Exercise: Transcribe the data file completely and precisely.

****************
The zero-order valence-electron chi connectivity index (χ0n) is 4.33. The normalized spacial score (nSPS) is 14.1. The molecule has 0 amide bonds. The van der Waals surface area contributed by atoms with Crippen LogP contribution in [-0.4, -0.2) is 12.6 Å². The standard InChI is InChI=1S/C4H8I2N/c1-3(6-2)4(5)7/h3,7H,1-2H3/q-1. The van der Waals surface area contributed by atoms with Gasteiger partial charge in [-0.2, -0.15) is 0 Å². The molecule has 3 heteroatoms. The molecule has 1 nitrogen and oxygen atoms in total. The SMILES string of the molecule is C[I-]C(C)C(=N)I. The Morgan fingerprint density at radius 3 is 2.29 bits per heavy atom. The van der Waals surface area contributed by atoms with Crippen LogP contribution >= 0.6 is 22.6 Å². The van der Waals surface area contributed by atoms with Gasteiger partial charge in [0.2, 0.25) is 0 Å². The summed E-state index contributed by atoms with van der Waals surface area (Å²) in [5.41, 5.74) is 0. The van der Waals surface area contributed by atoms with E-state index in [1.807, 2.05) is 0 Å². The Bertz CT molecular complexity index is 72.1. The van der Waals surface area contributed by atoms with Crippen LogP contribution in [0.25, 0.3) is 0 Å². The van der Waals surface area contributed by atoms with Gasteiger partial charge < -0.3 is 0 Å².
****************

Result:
The zero-order valence-electron chi connectivity index (χ0n) is 4.33. The normalized spacial score (nSPS) is 14.1. The molecule has 0 amide bonds. The van der Waals surface area contributed by atoms with Crippen LogP contribution in [-0.4, -0.2) is 12.6 Å². The standard InChI is InChI=1S/C4H8I2N/c1-3(6-2)4(5)7/h3,7H,1-2H3/q-1. The van der Waals surface area contributed by atoms with Gasteiger partial charge in [-0.2, -0.15) is 0 Å². The molecule has 3 heteroatoms. The molecule has 1 nitrogen and oxygen atoms in total. The SMILES string of the molecule is C[I-]C(C)C(=N)I. The Morgan fingerprint density at radius 3 is 2.29 bits per heavy atom. The van der Waals surface area contributed by atoms with Crippen LogP contribution >= 0.6 is 22.6 Å². The van der Waals surface area contributed by atoms with Gasteiger partial charge in [0.2, 0.25) is 0 Å². The summed E-state index contributed by atoms with van der Waals surface area (Å²) in [5.41, 5.74) is 0. The van der Waals surface area contributed by atoms with E-state index in [1.807, 2.05) is 0 Å². The Bertz CT molecular complexity index is 72.1. The van der Waals surface area contributed by atoms with Crippen LogP contribution in [0.25, 0.3) is 0 Å². The van der Waals surface area contributed by atoms with Gasteiger partial charge < -0.3 is 0 Å².